VIDEO: Workers Looking To Make Up Lost Time On $86M Nippert Stadium Project

The exterior structure is now largely complete for the $86 million Nippert Stadium renovation and expansion project.

According to project manager Bob Marton, the construction team will now largely be focused on interior work, but that the exterior façade will really take shape over the next few weeks.

Similar to other construction projects around the city, the brutally cold and snowy weather lately has slowed down progress. Marton says, however, that they were able to shift some workers to interior projects, and that they will work some extra shifts to make up the lost time.

“We were able to put a lot of workers indoors, but the weather really slowed us down on the outside,” Marton explained in the latest project update. “We need to keep that work rolling as much as we can, because we want to get enclosed by the end of the month.”

He went on to say that the weather caused three to four days of delay. While work will continue to blaze ahead over the coming months in preparation of the University of Cincinnati’s home season football opener on Saturday, September 5 against Alabama A&M.

PHOTOS: 19 Shots of Cincinnati’s Snowy Inner-City

This winter has been mild for Cincinnati, but last week we experienced two days with significant snowfall. While the accumulation may have been a pain for drivers, it turned the urban core into a winter wonderland for those able to get out and experience it on foot. Enjoy our gallery of photos taken on February 16th and 21st in the Central Business District, Over-the-Rhine, Clifton Heights and Mt. Auburn.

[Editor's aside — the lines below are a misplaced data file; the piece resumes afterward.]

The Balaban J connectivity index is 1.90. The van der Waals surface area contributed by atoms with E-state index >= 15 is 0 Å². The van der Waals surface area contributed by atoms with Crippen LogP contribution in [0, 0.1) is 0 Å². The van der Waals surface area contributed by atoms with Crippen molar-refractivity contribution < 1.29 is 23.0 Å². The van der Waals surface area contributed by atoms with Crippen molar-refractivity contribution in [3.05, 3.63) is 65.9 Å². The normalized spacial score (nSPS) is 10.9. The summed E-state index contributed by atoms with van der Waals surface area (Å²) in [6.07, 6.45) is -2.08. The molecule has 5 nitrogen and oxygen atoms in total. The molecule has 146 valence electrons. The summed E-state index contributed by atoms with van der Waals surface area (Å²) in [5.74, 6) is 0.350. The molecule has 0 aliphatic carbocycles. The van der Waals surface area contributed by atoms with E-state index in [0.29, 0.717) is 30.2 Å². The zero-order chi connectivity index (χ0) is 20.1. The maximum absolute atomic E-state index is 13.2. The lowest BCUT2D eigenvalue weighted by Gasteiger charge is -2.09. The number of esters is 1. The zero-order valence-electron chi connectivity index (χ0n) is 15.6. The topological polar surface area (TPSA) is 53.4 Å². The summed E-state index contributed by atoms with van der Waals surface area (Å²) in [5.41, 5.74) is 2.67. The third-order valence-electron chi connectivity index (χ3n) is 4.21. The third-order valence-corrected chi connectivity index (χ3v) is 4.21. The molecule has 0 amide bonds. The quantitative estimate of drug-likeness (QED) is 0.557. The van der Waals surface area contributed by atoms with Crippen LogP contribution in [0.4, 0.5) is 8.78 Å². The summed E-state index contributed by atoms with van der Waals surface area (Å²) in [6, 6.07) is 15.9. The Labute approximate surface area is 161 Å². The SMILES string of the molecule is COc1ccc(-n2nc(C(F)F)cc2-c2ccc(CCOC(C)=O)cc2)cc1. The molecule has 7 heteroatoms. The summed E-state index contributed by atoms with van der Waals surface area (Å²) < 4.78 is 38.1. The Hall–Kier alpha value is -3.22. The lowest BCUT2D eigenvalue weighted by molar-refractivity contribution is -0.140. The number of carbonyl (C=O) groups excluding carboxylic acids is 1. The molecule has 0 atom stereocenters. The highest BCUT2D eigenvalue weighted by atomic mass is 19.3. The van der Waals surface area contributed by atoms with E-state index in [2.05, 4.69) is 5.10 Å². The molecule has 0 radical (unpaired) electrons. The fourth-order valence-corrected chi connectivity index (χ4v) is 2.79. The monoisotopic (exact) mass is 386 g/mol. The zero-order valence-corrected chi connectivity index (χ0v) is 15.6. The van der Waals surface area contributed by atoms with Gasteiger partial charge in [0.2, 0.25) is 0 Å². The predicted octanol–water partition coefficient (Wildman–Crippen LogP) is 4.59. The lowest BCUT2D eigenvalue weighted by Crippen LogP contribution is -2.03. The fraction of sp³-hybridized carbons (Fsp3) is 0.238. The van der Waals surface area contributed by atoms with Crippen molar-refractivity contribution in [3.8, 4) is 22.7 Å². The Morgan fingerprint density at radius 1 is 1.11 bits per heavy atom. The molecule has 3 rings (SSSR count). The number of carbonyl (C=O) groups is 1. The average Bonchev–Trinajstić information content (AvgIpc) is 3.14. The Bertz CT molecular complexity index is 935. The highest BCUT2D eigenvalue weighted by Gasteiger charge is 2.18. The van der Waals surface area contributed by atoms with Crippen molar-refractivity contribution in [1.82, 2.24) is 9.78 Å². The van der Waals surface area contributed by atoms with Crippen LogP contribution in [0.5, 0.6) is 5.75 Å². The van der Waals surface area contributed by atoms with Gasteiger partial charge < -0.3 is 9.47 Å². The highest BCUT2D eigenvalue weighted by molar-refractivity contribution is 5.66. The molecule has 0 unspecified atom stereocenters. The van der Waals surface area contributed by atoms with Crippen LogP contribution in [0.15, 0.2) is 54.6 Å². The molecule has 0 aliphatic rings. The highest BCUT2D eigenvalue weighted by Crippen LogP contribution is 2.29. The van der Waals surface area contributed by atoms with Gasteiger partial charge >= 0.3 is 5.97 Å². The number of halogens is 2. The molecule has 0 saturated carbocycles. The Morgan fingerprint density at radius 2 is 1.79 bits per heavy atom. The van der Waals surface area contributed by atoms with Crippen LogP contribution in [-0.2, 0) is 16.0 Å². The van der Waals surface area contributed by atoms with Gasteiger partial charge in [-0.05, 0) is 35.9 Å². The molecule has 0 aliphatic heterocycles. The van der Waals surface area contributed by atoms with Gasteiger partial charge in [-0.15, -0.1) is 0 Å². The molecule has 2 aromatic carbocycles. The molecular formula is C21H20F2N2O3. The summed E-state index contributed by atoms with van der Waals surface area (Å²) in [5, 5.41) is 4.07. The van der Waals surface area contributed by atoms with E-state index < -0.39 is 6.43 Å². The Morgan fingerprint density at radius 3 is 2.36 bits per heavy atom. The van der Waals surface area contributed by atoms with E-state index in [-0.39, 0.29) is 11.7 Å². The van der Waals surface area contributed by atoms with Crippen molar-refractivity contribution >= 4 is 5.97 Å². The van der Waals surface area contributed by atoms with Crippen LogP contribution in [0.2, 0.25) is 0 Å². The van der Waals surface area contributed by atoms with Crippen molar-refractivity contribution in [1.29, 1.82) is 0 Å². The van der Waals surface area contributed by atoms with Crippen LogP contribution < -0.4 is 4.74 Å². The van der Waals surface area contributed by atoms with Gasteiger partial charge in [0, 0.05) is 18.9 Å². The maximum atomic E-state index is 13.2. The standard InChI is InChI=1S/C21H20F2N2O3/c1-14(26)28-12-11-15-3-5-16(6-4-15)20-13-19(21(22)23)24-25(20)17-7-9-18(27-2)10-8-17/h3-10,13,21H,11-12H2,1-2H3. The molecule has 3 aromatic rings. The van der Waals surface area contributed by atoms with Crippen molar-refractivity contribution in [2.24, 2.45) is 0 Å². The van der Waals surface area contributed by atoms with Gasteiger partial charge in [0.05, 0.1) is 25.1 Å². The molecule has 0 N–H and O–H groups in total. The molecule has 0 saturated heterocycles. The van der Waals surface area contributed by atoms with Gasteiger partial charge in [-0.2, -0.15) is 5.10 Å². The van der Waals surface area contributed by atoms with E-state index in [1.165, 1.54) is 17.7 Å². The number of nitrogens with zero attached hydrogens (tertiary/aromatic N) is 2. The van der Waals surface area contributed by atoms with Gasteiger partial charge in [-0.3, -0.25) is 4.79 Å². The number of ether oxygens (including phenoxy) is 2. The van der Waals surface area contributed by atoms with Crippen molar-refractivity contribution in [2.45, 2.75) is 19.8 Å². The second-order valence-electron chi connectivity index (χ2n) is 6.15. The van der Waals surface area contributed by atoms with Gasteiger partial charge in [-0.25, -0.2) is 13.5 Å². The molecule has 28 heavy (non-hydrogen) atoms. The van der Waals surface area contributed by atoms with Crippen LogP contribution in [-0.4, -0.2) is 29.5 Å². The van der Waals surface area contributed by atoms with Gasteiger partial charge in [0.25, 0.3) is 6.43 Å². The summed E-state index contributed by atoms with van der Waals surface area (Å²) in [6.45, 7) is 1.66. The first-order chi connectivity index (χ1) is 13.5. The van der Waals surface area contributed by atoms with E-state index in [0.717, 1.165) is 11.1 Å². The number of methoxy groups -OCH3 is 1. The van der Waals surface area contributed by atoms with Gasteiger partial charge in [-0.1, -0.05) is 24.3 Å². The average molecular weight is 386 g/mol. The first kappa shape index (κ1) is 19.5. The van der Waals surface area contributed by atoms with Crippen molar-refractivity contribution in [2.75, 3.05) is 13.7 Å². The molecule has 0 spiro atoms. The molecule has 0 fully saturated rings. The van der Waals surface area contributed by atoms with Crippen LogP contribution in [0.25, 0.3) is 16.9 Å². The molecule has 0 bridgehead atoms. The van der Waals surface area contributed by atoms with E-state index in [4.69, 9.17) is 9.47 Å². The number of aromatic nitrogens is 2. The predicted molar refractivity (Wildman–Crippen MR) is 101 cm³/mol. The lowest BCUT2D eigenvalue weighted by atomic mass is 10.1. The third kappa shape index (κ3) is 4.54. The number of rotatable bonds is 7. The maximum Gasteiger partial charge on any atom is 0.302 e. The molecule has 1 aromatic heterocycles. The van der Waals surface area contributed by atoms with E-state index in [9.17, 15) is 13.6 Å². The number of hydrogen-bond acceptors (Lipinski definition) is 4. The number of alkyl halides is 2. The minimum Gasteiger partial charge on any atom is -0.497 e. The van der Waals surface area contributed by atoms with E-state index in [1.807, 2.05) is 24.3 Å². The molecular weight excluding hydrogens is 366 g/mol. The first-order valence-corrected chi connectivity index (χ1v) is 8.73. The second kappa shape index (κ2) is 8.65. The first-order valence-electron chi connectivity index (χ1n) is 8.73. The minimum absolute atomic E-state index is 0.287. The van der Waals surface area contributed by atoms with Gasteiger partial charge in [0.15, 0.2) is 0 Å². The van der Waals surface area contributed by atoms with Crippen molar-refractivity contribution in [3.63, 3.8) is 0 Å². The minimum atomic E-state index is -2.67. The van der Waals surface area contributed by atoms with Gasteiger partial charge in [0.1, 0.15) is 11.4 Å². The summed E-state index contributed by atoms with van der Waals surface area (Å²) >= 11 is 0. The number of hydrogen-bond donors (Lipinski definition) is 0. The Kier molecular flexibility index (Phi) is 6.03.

You can click any image to enlarge. Stay warm out there.

If you have been on the look out for sneckdowns, and are interested in sharing your photos with UrbanCincy, please contact us at editors@urbancincy.com.

EDITORIAL NOTE: All 19 photographs were taken by Travis Estell between February 16 and February 21, 2015.

On-Bike Advertising, System Expansion On-Deck for Cincy Red Bike

Cincy Red Bike Phase 1 MapCincy Red Bike has been in operation for nearly six months. So far, city leaders and system operators are encouraged by the more than 600 members and roughly 18,000 trips that have been made during that time. As a result, many are now calling for the system’s expansion as it heads into the best six weather months of the year.

As of now, Cincy Red Bike’s system includes 30 stations throughout Downtown, Over-the-Rhine, Clifton Heights, Clifton, Corryville, University Heights and Avondale. While 263 bikes were originally purchased, the bike share system’s executive director, Jason Barron, says that there are normally around 220 bikes deployed, and that the number has dropped to as low as 140 during recent heavy snow events.

Barron told UrbanCincy that the goal was to reach 52,000 rides in the first year of operations. While Cincy Red Bike has so far provided approximately one-third of that, they say they are undeterred.

“We are obviously under that projection so far, but that assumes linear ride rates,” he explained. “Because of the weather, we do not expect to be above the pace so far. What we do know is that we had huge numbers in our first month, which was decent weather, and we have seen a great spike on decent weather days in the winter.”

When comparing Cincinnati’s performance to other cold weather peers, Barron’s optimism appears to be justified. In January, for example, Cincy Red Bike logged around 1,800 rides, while the system in Indianapolis had just 1,200.

While opening up to cold weather months may seem like a rough way to start a system, Barron says that it was, in part, intentional to have a slow start period in order to have time to learn how to make modifications to the system and its operations.